As more and more of us spend a lot of our time online, it is becoming increasingly important that we consider our digital legacy after we die. Digital legacy is a relatively new concept, as historically the online population was younger and less concerned with such preparations. However, now that so many people are online, with a digital presence, the issue really has come to the foreground of legal issues.
One of the few companies who are delving into this new issue is Saga. Emma Myers, of Saga recently said in a Daily Mail Online article ‘In the same way you would not want your loved ones falling out or being inconvenienced over a missing will when you die’ (you can find the full article over at Daily Mail Online); this really gets to grips with the issue at hand. Should people be producing digital wills as well as conventional ones?
There are arguments for and against the creation of digital wills but most people will agree that there is an issue regarding our digital legacies once we are gone, and that something needs to be done about it. Saga has produced a digital legacy guide which should provide some in-depth details on the issue.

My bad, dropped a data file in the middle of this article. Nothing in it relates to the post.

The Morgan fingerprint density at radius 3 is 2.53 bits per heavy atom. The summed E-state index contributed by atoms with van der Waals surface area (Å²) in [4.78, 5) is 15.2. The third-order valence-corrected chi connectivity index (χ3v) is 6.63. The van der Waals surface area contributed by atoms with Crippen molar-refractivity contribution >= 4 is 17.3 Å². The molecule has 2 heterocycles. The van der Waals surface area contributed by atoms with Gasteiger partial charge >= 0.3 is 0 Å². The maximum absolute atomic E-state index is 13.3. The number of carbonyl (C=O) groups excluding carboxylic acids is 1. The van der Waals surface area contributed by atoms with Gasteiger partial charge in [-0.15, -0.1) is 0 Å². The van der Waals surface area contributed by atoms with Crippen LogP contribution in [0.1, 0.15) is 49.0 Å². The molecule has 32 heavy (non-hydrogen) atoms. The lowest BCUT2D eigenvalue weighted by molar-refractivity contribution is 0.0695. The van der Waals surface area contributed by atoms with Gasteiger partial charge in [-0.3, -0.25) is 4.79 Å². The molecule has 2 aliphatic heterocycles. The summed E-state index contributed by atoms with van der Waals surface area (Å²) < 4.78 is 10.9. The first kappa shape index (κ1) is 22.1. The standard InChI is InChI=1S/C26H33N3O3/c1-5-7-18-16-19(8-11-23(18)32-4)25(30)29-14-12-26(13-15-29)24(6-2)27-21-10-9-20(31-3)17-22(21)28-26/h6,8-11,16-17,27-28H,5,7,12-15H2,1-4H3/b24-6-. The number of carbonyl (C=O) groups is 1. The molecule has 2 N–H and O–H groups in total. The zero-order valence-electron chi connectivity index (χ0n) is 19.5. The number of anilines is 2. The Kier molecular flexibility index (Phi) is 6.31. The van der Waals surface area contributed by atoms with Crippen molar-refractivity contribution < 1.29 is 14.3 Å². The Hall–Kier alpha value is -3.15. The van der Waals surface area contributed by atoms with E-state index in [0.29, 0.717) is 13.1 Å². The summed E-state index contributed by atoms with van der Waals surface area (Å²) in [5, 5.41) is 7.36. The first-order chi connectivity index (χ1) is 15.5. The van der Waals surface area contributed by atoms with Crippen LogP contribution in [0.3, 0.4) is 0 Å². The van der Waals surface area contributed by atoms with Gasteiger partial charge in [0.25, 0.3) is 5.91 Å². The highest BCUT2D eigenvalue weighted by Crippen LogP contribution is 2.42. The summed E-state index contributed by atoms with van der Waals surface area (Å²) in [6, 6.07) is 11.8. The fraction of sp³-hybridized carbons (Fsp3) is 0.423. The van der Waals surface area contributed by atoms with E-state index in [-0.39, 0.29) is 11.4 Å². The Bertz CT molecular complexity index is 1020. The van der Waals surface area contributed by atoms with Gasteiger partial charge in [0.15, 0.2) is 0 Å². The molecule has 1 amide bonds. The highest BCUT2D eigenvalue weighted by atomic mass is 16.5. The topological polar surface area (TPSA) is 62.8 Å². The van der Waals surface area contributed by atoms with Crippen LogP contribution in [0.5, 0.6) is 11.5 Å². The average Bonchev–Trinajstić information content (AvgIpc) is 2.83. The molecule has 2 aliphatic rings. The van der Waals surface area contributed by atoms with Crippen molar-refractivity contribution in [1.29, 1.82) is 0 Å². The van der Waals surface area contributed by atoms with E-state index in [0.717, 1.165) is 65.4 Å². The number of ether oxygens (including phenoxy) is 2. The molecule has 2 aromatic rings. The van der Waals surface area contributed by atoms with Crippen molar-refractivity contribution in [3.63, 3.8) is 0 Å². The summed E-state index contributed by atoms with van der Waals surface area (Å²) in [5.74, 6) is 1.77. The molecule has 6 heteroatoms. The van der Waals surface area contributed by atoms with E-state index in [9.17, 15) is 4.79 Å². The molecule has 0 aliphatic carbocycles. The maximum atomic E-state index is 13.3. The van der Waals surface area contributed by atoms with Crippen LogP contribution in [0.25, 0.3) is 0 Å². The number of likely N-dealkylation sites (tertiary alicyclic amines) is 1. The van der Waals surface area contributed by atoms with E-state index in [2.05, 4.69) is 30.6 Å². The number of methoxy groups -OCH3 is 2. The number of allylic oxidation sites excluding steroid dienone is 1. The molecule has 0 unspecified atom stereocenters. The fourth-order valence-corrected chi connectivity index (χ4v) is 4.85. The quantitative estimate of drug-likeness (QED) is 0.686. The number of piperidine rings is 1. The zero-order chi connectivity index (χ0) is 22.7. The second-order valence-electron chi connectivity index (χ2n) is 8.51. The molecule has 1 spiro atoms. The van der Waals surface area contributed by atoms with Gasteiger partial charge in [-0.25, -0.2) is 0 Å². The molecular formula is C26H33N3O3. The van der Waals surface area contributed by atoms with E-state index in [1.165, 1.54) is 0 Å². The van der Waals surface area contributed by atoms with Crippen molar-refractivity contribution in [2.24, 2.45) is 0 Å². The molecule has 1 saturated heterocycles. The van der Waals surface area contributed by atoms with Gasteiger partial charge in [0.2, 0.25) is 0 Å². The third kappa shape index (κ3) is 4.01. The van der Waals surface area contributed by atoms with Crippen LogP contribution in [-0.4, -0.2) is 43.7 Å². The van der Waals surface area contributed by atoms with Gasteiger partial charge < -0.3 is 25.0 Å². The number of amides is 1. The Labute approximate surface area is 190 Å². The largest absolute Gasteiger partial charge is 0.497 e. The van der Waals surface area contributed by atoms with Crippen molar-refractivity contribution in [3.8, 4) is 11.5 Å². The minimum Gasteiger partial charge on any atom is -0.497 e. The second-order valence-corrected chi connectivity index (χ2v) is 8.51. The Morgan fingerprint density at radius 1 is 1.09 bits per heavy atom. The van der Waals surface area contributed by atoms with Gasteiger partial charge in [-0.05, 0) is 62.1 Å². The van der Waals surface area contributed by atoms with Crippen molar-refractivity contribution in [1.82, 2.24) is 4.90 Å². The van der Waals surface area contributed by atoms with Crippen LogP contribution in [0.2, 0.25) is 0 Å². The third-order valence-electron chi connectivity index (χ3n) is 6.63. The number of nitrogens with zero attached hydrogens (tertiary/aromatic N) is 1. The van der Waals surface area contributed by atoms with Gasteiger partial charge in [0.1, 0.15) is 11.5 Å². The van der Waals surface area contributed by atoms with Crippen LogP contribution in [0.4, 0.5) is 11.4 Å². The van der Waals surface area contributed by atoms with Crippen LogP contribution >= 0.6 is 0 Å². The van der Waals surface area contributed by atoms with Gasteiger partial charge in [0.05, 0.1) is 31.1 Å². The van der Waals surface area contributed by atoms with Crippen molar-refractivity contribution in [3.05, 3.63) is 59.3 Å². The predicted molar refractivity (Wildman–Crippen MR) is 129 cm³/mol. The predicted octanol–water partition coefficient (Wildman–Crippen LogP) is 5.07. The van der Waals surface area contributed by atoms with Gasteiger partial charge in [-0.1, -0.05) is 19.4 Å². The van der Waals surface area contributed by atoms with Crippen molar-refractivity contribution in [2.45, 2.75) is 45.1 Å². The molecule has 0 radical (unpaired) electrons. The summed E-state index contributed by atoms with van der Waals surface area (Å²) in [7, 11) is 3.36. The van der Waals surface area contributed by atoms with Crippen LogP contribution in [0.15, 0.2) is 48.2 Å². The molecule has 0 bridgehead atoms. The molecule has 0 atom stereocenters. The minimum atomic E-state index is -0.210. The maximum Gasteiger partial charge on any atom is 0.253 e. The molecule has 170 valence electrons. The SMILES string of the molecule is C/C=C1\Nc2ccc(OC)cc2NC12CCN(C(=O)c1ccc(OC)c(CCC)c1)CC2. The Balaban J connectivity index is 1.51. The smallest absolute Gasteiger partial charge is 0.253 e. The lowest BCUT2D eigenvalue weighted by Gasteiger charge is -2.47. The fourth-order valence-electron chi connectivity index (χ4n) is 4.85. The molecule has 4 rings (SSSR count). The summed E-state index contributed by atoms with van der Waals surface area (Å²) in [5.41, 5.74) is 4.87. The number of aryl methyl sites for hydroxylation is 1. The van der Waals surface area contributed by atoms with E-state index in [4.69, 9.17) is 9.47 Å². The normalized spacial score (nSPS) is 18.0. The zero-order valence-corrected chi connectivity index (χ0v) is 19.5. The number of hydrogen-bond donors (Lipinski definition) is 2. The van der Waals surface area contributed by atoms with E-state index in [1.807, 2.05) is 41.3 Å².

If you are going to create a digital will there are three key steps that you need to take. Initially you have to be aware of all the online accounts you have and to provide a list of these for a nominee to be able to access. Secondly, it is very important that you provide the log-in and password details for these accounts. Thirdly and finally, you have to make your wishes clear – this means detailing who should be in charge of these accounts once you have passed on, and what should be done with the information. This includes whether it should be passed on to a third party perhaps, or even whether it ought to be destroyed.
Of course, there are complications which arise with regard to a digital will. First and foremost is the legal complication of the ‘terms and conditions’ which will have been agreed to by any user on a given account; these could mean that any use of the log-in and password details may be illegal.
Obviously there are many problems inherent in any new technology and the intersection with the law that the technology has, but it is certainly true that this is something we really need to be looking at in the modern world.
Saga – Digital Legacy Guide & Preparation Service